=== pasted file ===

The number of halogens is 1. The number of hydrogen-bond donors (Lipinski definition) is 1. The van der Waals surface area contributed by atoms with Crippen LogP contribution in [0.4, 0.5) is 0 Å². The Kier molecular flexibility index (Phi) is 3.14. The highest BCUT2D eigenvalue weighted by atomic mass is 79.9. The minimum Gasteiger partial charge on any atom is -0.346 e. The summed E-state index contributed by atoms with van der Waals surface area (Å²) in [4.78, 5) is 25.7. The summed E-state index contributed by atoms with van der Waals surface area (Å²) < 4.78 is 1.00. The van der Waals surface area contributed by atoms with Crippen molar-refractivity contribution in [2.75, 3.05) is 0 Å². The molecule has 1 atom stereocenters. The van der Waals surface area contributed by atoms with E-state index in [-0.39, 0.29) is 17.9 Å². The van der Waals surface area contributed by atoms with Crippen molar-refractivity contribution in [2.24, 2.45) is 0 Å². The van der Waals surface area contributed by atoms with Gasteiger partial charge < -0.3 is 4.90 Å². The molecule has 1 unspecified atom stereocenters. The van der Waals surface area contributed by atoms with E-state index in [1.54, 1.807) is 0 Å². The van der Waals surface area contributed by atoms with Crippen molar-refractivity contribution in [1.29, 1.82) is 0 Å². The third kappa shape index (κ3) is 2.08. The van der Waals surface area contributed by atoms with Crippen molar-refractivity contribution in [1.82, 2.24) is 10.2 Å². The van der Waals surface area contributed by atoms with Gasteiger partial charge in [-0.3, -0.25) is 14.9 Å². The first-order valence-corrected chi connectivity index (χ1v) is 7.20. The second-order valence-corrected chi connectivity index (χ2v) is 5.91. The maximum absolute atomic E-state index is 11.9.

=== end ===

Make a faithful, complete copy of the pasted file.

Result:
The number of halogens is 1. The number of hydrogen-bond donors (Lipinski definition) is 1. The van der Waals surface area contributed by atoms with Crippen LogP contribution in [0.4, 0.5) is 0 Å². The Kier molecular flexibility index (Phi) is 3.14. The highest BCUT2D eigenvalue weighted by atomic mass is 79.9. The minimum Gasteiger partial charge on any atom is -0.346 e. The summed E-state index contributed by atoms with van der Waals surface area (Å²) in [4.78, 5) is 25.7. The summed E-state index contributed by atoms with van der Waals surface area (Å²) < 4.78 is 1.00. The van der Waals surface area contributed by atoms with Crippen molar-refractivity contribution in [2.75, 3.05) is 0 Å². The molecule has 1 atom stereocenters. The van der Waals surface area contributed by atoms with E-state index in [-0.39, 0.29) is 17.9 Å². The van der Waals surface area contributed by atoms with Crippen molar-refractivity contribution in [2.24, 2.45) is 0 Å². The van der Waals surface area contributed by atoms with Gasteiger partial charge < -0.3 is 4.90 Å². The molecule has 1 unspecified atom stereocenters. The van der Waals surface area contributed by atoms with E-state index in [1.54, 1.807) is 0 Å². The van der Waals surface area contributed by atoms with Crippen molar-refractivity contribution in [1.29, 1.82) is 0 Å². The third kappa shape index (κ3) is 2.08. The van der Waals surface area contributed by atoms with Crippen molar-refractivity contribution in [1.82, 2.24) is 10.2 Å². The van der Waals surface area contributed by atoms with Gasteiger partial charge in [-0.3, -0.25) is 14.9 Å². The first-order valence-corrected chi connectivity index (χ1v) is 7.20. The second-order valence-corrected chi connectivity index (χ2v) is 5.91. The maximum absolute atomic E-state index is 11.9.